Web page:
- Flush your child's catheter: Your child's healthcare provider may give you syringes filled with saline (salt water) or heparin to flush your child's catheter. Heparin is a medicine that helps prevent blood clots from forming inside the catheter. Heparin can cause an allergic reaction or bleeding problems.
- Attach the syringe that contains the flushing solution to the end of the catheter tubing. Slowly push the fluid out of the syringe and into the catheter. Throw away the syringe. Clean the end of the catheter or cap with a new alcohol pad.
- Do not force the fluid. Force could damage the catheter, or release a blood clot from the end of the catheter. Straighten any kinks in the tubing. Contact your child's healthcare provider if it is still hard to push fluid into the catheter.
- Change the caps and medicine tubing: Your child may need extra tubing to get medicine. Ask your child's healthcare provider how often to change the caps and the medicine tubing.
- Clamp the catheter: You may need to clamp your child's catheter at certain times, such as when the tubing is being changed. The catheter is clamped to help prevent air from getting in.
- Loop extra tubing: Loosely loop the tubing together. Secure it to your child's arm with medical tape. This will help prevent the catheter from being pulled out by accident.
Follow up with your child's healthcare provider as directed:
Write down your questions so you remember to ask them during your child's visits.
The area where the catheter was inserted may feel sore. A warm compress can help to decrease pain and swelling in your child's arm. Wet a small towel with warm water. Wring out the extra water. Wrap the cloth in plastic, and put it on the area. Use the compress 4 times a day, for 10 minutes each time. Prop your child's arm on pillows when he is sitting or lying down to decrease swelling.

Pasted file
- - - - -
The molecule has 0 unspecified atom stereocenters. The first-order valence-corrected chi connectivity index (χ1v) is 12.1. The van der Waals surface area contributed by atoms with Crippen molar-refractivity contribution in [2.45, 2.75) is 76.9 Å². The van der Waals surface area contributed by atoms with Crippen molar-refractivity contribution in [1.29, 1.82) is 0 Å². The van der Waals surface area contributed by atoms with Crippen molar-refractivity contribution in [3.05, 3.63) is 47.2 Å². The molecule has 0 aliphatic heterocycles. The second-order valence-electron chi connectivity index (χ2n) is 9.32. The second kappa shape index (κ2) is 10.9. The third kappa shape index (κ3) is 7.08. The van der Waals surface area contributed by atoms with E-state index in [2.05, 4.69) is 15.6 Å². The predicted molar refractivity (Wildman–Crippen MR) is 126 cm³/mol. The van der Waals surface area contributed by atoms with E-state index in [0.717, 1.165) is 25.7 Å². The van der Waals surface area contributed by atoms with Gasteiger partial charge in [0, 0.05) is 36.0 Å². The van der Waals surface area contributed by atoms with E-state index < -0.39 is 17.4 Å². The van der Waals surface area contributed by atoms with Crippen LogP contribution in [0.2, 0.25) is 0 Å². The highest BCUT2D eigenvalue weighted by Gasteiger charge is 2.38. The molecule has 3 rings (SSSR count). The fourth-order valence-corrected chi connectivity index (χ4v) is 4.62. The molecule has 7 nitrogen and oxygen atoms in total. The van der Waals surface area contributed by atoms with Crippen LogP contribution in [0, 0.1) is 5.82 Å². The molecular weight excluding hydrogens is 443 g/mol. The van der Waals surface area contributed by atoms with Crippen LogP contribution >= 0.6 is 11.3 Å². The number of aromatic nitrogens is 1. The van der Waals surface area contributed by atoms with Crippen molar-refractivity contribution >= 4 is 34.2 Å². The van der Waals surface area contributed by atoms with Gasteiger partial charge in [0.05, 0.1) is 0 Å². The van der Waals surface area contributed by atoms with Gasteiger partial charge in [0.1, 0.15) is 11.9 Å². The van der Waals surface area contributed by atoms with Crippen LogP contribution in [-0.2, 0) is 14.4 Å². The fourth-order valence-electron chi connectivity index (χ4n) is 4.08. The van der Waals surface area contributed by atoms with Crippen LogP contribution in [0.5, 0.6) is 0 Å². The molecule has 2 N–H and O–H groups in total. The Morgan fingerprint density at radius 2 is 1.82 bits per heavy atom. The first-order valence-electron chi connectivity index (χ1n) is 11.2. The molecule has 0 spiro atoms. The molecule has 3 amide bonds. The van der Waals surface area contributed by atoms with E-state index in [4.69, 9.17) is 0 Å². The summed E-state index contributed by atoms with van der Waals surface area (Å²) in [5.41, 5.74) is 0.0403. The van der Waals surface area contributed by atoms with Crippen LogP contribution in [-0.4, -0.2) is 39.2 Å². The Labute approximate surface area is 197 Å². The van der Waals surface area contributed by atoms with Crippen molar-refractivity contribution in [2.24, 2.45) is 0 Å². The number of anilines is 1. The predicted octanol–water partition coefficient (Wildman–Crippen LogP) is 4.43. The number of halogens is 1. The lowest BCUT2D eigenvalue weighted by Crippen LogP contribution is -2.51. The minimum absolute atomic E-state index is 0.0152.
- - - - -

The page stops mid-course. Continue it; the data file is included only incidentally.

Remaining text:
Do not give aspirin to children under 18 years of age:
Your child could develop Reye syndrome if he takes aspirin. Reye syndrome can cause life-threatening brain and liver damage. Check your child's medicine labels for aspirin, salicylates, or oil of wintergreen.
Contact your child's healthcare provider if:
- Your child has a fever.
- The catheter site is red, warm, painful, or oozing fluid.
- You see blood on your child's bandage and the amount is increasing.
- The veins in your child's neck or chest bulge.
- You cannot flush your child's catheter, or your child feel pain when you flush his catheter.
- You see that the catheter is getting shorter, or it falls out. Put pressure over the site with a clean towel.
- You see a hole or a crack in your child's catheter. Clamp the catheter above the damage before you contact your child's healthcare provider.
- You have questions about how to care for your child's catheter.
- You run out of supplies to care for your child's skin or catheter.
Seek care immediately if:
- Your child has pain in his arm, neck, shoulder, or chest.
- The body part where the catheter is placed turns cold, changes color, or your child tells you that he cannot feel it.
- Your child has chest pain or trouble breathing that is getting worse.
Always consult your healthcare provider to ensure the information displayed on this page applies to your personal circumstances.